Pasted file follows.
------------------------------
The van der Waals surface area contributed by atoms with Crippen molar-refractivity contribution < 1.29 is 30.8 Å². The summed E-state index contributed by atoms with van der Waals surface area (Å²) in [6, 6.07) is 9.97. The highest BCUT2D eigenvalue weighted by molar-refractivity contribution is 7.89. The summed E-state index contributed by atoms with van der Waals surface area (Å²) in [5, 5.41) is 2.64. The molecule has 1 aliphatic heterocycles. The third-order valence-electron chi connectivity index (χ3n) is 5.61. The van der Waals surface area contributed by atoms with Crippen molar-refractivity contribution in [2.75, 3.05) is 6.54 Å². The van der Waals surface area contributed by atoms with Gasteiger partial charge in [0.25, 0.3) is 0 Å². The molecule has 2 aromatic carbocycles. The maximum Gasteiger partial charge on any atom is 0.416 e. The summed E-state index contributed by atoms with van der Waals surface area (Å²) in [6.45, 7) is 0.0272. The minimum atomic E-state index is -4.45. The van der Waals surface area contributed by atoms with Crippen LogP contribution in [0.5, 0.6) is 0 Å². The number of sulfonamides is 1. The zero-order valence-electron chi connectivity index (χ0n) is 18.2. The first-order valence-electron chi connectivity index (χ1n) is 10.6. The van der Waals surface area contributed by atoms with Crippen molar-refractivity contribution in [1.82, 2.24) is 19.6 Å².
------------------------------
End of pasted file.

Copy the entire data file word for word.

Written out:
The van der Waals surface area contributed by atoms with Crippen molar-refractivity contribution < 1.29 is 30.8 Å². The summed E-state index contributed by atoms with van der Waals surface area (Å²) in [6, 6.07) is 9.97. The highest BCUT2D eigenvalue weighted by molar-refractivity contribution is 7.89. The summed E-state index contributed by atoms with van der Waals surface area (Å²) in [5, 5.41) is 2.64. The molecule has 1 aliphatic heterocycles. The third-order valence-electron chi connectivity index (χ3n) is 5.61. The van der Waals surface area contributed by atoms with Crippen molar-refractivity contribution in [2.75, 3.05) is 6.54 Å². The van der Waals surface area contributed by atoms with Gasteiger partial charge in [0.25, 0.3) is 0 Å². The molecule has 2 aromatic carbocycles. The maximum Gasteiger partial charge on any atom is 0.416 e. The summed E-state index contributed by atoms with van der Waals surface area (Å²) in [6.45, 7) is 0.0272. The minimum atomic E-state index is -4.45. The van der Waals surface area contributed by atoms with Crippen LogP contribution in [0.5, 0.6) is 0 Å². The number of sulfonamides is 1. The zero-order valence-electron chi connectivity index (χ0n) is 18.2. The first-order valence-electron chi connectivity index (χ1n) is 10.6. The van der Waals surface area contributed by atoms with Crippen molar-refractivity contribution in [1.82, 2.24) is 19.6 Å².